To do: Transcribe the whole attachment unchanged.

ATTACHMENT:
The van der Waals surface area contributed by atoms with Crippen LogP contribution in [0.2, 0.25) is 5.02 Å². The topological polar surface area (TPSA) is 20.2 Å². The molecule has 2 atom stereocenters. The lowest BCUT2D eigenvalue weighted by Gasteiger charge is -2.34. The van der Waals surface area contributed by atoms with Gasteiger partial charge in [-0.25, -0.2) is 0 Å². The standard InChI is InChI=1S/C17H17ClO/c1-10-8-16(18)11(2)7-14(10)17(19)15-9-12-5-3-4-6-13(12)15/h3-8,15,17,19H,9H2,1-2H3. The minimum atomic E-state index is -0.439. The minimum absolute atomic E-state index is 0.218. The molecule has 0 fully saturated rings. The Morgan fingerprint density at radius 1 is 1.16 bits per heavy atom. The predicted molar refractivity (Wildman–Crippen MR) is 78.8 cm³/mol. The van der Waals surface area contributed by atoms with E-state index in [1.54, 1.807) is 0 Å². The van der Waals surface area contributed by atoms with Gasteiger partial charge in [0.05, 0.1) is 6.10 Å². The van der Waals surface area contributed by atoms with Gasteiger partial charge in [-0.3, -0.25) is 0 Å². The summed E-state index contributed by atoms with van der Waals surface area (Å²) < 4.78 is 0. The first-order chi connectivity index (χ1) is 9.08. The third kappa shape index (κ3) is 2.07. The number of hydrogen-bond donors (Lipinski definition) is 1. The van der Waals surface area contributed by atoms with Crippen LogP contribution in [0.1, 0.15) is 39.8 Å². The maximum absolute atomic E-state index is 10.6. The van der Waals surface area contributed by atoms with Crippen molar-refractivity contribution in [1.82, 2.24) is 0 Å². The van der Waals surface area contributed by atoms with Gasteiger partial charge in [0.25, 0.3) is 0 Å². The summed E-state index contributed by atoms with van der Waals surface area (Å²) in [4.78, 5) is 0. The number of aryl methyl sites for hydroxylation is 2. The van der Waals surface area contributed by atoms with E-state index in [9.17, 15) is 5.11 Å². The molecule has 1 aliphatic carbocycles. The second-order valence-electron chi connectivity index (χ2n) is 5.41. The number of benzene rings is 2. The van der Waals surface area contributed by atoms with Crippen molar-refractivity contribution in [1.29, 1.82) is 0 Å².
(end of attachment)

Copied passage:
The van der Waals surface area contributed by atoms with Crippen LogP contribution in [0.2, 0.25) is 5.02 Å². The topological polar surface area (TPSA) is 20.2 Å². The molecule has 2 atom stereocenters. The lowest BCUT2D eigenvalue weighted by Gasteiger charge is -2.34. The van der Waals surface area contributed by atoms with Gasteiger partial charge in [-0.25, -0.2) is 0 Å². The standard InChI is InChI=1S/C17H17ClO/c1-10-8-16(18)11(2)7-14(10)17(19)15-9-12-5-3-4-6-13(12)15/h3-8,15,17,19H,9H2,1-2H3. The minimum atomic E-state index is -0.439. The minimum absolute atomic E-state index is 0.218. The molecule has 0 fully saturated rings. The Morgan fingerprint density at radius 1 is 1.16 bits per heavy atom. The predicted molar refractivity (Wildman–Crippen MR) is 78.8 cm³/mol. The van der Waals surface area contributed by atoms with E-state index in [1.54, 1.807) is 0 Å². The van der Waals surface area contributed by atoms with Gasteiger partial charge in [0.05, 0.1) is 6.10 Å². The van der Waals surface area contributed by atoms with Gasteiger partial charge in [-0.3, -0.25) is 0 Å². The summed E-state index contributed by atoms with van der Waals surface area (Å²) < 4.78 is 0. The first-order chi connectivity index (χ1) is 9.08. The third kappa shape index (κ3) is 2.07. The number of hydrogen-bond donors (Lipinski definition) is 1. The van der Waals surface area contributed by atoms with Crippen LogP contribution in [0.1, 0.15) is 39.8 Å². The maximum absolute atomic E-state index is 10.6. The van der Waals surface area contributed by atoms with Crippen molar-refractivity contribution in [1.82, 2.24) is 0 Å². The van der Waals surface area contributed by atoms with Gasteiger partial charge in [0.25, 0.3) is 0 Å². The summed E-state index contributed by atoms with van der Waals surface area (Å²) in [4.78, 5) is 0. The number of aryl methyl sites for hydroxylation is 2. The van der Waals surface area contributed by atoms with E-state index in [9.17, 15) is 5.11 Å². The molecule has 1 aliphatic carbocycles. The second-order valence-electron chi connectivity index (χ2n) is 5.41. The number of benzene rings is 2. The van der Waals surface area contributed by atoms with Crippen molar-refractivity contribution in [1.29, 1.82) is 0 Å².